Secretary of Education to serve as official commencement speaker


March 13, 2014

U.S. Secretary of Education Arne Duncan will serve as the official speaker at the May 14 undergraduate commencement at Sun Devil Stadium. Duncan was named to his cabinet position by President Barack Obama and confirmed by the U.S. Senate in January 2009. He is the ninth U.S. secretary of education.

Duncan's tenure as secretary has been marked by a number of significant accomplishments on behalf of American students and teachers. He helped to secure congressional support for President Obama's investments in education, including the American Recovery and Reinvestment Act's $100 billion to fund 325,000 teaching jobs, increases in Pell grants, reform efforts such as Race to the Top and Investing in Innovation, and interventions in low-performing schools. Duncan also assisted in obtaining an additional $10 billion to avoid teacher layoffs, eliminating student loan subsidies to banks and launching a $500 million national competition for early learning programs. U.S. Secretary of Education Arne Duncan Download Full Image

Under Duncan's leadership at the U.S. Department of Education, the nation’s Race to the Top program has the incentives, guidance and flexibility it needs to support reforms in states. The department also has focused billions of dollars to transform struggling schools, prompting nearly 1,000 low-performing schools nationwide to recruit new staff, adopt new teaching methods and add learning time. Duncan has led new efforts to encourage labor and management to work together as never before, and their new collaboration is helping to drive reform, strengthen teaching, create better educational options and improve learning. Additionally, during his tenure, the department has launched a comprehensive effort to transform the teaching profession.

In support of President Obama's goal for the U.S. to produce the highest percentage of college graduates by the year 2020, Duncan has helped secure increases in the Pell grant program to boost the number of young Americans attending college and receiving postsecondary degrees. He has begun new efforts to ensure that colleges and universities provide more transparency around graduation, job placement and student loan default rates. With the income-based repayment program introduced during Duncan's tenure, student loan payments are being reduced for college graduates in low-paying jobs, and loans will be forgiven after 10 years for those in certain public service occupations, such as teachers, police officers and firefighters.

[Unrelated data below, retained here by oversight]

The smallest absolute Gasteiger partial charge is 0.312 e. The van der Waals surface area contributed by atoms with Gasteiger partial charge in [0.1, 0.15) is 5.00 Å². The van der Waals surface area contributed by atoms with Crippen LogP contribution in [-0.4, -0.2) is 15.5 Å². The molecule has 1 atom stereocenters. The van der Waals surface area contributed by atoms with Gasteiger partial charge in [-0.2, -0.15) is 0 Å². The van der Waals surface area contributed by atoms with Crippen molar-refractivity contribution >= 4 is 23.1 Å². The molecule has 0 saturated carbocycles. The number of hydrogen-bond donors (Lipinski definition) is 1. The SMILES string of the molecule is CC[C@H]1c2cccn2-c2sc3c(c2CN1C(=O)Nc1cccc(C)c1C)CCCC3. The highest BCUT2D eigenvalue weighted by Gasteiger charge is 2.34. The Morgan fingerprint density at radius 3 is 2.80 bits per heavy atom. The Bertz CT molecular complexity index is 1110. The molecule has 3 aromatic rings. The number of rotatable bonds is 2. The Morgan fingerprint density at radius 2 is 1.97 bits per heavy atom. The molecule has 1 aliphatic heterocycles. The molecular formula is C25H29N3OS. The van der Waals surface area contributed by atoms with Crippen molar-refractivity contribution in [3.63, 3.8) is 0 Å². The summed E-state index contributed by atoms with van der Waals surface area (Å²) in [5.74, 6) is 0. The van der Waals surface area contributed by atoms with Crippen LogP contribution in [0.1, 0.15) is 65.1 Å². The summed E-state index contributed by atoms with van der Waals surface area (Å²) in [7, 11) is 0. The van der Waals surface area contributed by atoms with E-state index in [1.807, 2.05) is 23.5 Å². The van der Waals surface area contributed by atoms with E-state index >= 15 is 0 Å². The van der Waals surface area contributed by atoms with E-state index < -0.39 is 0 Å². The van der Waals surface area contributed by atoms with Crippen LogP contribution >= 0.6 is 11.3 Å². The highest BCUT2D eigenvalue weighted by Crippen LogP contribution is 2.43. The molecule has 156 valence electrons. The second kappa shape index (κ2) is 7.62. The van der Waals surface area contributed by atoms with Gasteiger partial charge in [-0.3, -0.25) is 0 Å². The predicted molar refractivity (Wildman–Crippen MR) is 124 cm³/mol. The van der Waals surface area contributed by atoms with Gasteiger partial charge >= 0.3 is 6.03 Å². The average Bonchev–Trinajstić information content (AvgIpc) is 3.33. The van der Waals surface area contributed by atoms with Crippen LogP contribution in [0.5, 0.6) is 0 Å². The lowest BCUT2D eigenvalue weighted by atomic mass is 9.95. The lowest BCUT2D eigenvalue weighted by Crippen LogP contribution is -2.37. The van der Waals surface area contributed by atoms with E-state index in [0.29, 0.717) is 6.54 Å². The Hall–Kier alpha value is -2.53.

Prior to his appointment, Duncan served as the CEO of Chicago Public Schools for more than seven years, becoming the longest-serving, big-city education superintendent in the country. During that time, he won praise for uniting education reformers, teachers, principals and business stakeholders behind an aggressive education reform agenda. Those reforms included opening more than 100 new schools, expanding after-school and summer learning programs, closing down underperforming schools, increasing early childhood and college access, dramatically boosting the caliber of teachers and building public-private partnerships around a variety of education initiatives.

Duncan’s efforts are credited with significantly raising student performance on national and state tests, increasing graduation rates and the numbers of students taking Advanced Placement courses and boosting the total number of scholarships secured by CPS students to more than $150 million. Also under his leadership, CPS was recognized for its efforts to bring top teaching talent into the city's classrooms, where the number of teachers applying for positions almost tripled.